BACKGROUND: Changes in healthcare and ageing populations have led to an increasing emphasis on the provision of healthcare in the community. Quality initiatives in healthcare have led to a focus upon pressure ulcer rates. However, published data on pressure ulcer prevalence in a community setting is currently very limited.
OBJECTIVE: The objective of this cross-sectional observational study was to determine the prevalence of patients with pressure ulcers in a community setting in the United Kingdom.
DESIGN: A cross-sectional observational study.
SETTING: Two community settings in the North of England.
PARTICIPANTS: Patients in the community who were aged 18 years or older at the time of the pressure ulcer prevalence audit were included. There were no exclusion criteria and consent was not a requirement.
METHODS: Each site used a different method to collect the data as per their usual method of prevalence data collection. Site 1 assessed all patients on the community nursing caseload: patients in residential homes, rehabilitation units, specialist palliative care units and all nursing homes in the locality, whether they were known to have a pressure ulcer or not. Site 2 assessed only those on the community nursing caseload who were known to have a pressure ulcer. Site 1 collected data between 8th February and 2nd April 2010 and site 2 between 12th April and 7th May 2010.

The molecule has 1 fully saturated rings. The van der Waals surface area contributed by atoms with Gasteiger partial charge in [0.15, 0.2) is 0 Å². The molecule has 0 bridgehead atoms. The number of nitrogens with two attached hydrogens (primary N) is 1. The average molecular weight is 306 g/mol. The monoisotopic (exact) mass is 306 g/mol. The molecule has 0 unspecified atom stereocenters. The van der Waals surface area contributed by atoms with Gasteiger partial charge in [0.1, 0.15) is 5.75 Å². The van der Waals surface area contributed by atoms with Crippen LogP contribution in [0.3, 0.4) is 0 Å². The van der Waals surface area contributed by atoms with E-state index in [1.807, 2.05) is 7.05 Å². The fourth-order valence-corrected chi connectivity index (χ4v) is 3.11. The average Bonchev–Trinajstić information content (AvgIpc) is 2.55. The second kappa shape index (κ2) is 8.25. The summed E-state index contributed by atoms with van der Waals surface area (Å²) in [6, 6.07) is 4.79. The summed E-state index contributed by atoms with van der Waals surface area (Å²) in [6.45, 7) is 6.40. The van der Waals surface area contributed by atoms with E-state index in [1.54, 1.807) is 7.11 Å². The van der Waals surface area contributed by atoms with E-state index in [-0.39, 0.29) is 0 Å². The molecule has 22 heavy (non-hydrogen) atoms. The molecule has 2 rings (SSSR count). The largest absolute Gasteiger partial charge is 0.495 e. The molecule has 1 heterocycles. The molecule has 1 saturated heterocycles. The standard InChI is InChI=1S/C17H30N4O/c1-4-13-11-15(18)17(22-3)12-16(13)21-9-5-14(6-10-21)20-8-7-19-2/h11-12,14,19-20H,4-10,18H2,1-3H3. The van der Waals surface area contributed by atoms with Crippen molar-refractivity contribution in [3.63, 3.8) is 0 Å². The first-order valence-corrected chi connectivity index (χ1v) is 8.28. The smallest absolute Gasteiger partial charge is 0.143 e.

RESULTS: In site 1, 185 patients were assessed as having a pressure ulcer Grade ≥ 1, a prevalence rate of 0.77 per 1000 adults. In Site 2 102 patients were assessed as having a Grade ≥ 1 pressure ulcer, a prevalence rate of 0.40 per 1000 adults. Removing patients in nursing homes from the calculation gives a prevalence of 0.38 per 1000 adults for site 1 and 0.39 per 1000 adults for site 2.
CONCLUSIONS: This study provides prevalence data in a community setting which can be used to assess resource allocation and staff training. This study has highlighted that differences in methodology can affect prevalence results, and this should be taken into account in future research.
- Aged, 80 and over
- Cross-Sectional Studies
- Middle Aged
- Pressure Ulcer/epidemiology
- Risk Assessment
- United Kingdom/epidemiology